In Australia, electoral districts for the Australian House of Representatives are called divisions or more commonly referred to as electorates or seats. There are currently 150 single-member electorates for the Australian House of Representatives.
- 1 Constitutional and legal requirements
- 2 Apportionment
- 3 Naming
- 4 List of Divisions in 2016
- 5 New divisions (2019)
- 6 Abolished divisions
- 7 See also
- 8 External links
- 9 References
Constitutional and legal requirements
Section 24 of the Constitution of Australia requires that the total number of members of the Australian House of Representatives shall be "as nearly as practicable" twice as many as the number of members of the Australian Senate. The section also requires that electorates be apportioned among the states in proportion to their respective populations; provided that each original state has at least 5 members in the House of Representatives, a provision that has given Tasmania higher representation than its population would justify. There are also two electorates in both the Australian Capital Territory and the Northern Territory.
In addition, Section 29 forbids electorate boundaries from crossing state lines, forcing populated areas along state and territory borders to be placed in different electorates, such as Albury in New South Wales being part of the electorate of Farrer, while nearby Wodonga in Victoria is part of the electorate of Indi. The same restriction does not apply to territories, and several current electoral divisions incorporate electors from multiple territories. This is currently the case for the Division of Bean (covering part of the ACT and the whole of Norfolk Island), the Division of Fenner (covering part of the ACT and the whole of Jervis Bay Territory), and the Division of Lingiari (covering part of the Northern Territory and the whole of Christmas Island and Cocos (Keeling) Islands).
The Australian Electoral Commission determines from time to time the number of members to which each state and territory is entitled and the boundaries of each electorate, in a process known in Australia as redistribution.
Within each state and territory, electoral boundaries are redrawn from time to time. This takes place at least once every 7 years, or when the state's entitlement to the number of members of the House of Representatives changes. Boundaries are drawn by a Redistribution Committee, and apportionment within a state is on the basis of the number of enrolled voters rather than total residents or "population".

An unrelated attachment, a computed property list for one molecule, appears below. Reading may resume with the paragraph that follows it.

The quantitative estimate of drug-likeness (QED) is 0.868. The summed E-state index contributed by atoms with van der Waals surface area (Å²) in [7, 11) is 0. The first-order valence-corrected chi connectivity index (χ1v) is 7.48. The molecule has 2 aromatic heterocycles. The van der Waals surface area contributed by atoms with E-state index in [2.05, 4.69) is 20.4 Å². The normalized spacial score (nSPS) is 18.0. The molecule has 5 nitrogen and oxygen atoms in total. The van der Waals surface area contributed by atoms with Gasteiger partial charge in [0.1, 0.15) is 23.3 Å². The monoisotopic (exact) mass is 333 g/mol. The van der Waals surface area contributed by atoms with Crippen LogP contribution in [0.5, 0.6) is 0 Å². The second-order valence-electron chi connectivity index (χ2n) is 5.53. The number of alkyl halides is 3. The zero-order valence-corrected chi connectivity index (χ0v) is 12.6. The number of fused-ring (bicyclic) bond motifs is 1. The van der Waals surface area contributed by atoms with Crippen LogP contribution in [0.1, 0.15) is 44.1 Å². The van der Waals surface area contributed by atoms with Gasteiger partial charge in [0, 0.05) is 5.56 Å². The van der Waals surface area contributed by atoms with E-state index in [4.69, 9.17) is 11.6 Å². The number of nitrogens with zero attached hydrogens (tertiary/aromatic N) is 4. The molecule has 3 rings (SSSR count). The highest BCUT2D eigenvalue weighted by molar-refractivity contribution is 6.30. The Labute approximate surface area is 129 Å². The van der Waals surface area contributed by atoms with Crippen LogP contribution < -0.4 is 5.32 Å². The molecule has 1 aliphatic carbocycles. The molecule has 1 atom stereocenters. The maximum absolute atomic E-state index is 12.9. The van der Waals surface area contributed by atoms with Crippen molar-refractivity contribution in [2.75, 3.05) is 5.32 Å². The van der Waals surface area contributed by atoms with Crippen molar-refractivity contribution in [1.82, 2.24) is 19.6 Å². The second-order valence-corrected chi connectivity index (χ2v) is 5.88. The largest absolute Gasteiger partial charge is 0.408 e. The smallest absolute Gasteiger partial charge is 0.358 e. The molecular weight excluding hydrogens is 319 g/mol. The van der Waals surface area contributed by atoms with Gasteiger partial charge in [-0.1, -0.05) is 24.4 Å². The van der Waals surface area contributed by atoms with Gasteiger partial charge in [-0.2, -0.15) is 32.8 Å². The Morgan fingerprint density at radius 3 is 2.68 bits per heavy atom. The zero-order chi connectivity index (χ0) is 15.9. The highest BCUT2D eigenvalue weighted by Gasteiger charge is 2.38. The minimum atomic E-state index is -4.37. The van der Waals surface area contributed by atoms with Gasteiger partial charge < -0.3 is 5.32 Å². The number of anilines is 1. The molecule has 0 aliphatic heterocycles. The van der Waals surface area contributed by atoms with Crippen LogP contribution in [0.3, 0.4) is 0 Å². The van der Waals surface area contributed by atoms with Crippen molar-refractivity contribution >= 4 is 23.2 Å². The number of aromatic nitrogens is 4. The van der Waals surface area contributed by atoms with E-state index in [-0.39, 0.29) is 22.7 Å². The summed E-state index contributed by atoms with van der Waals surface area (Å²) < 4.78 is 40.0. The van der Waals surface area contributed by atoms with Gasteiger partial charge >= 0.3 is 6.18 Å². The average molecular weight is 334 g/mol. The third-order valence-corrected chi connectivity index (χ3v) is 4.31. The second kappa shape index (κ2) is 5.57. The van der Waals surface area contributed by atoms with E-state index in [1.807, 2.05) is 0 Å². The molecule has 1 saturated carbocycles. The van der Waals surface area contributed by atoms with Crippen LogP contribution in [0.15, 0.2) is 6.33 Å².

The number of enrolled voters in each division cannot vary by more than 10% from the average across a state or territory, nor can the number of voters vary by more than 3.5% from the average projected enrolment 3.5 years into the future. However, due to various reasons, larger seats like Fenner (Australian Capital Territory) contain more than double the electors of smaller seats like Lingiari (Northern Territory).
The Divisions of the House of Representatives are unusual in that many of them are not named after geographical features or numbered, as is the case in most other legislatures around the world. Most Divisions are named in honour of prominent historical people, such as former politicians (often Prime Ministers), explorers, artists and engineers.
In some cases where a Division is named after a geographical locality, the connection to that locality is sometimes tenuous. For instance, the Division of Werriwa, created in 1901, was named after the Aboriginal word for Lake George in the Canberra region. However, Werriwa has not contained Lake George for many decades, and has steadily moved some 200 km north to the south-western suburbs of Sydney over the past century.
List of Divisions in 2016
The maps below show the Division boundaries as they existed at the Australian federal election, 2016.
New South Wales
There are 47 Divisions in New South Wales:
Due to changing demographics, New South Wales lost one seat in the House of Representatives as of the 2016 federal election. The redistribution involved extensive changes to existing boundaries, with approximately 20 per cent of voters in New South Wales being moved into a new electorate. The AEC's initial proposal called for the Division of Hunter to be abolished, with its voters absorbed into the neighbouring electorates of Charlton, New England, and Paterson. Due to the AEC's practice of giving preference to the names of the so-called 'Federation divisions'—those contested at the first federal election in 1901, Charlton would have to be renamed Hunter.
The final map, however, saw Charlton abolished, with Hunter moving eastward to absorb most of Charlton's territory. The name change from Throsby to Whitlam remained in effect.
There are 37 Divisions in Victoria (21 in Melbourne):
There are 30 Divisions in Queensland:
There are 16 Divisions in Western Australia:
Due to Western Australia's growing population, the state gained a 16th seat before the 2016 federal election. The Australian Electoral Commission has named the seat Burt after one of Western Australia's most prominent legal families, and three members thereof in particular: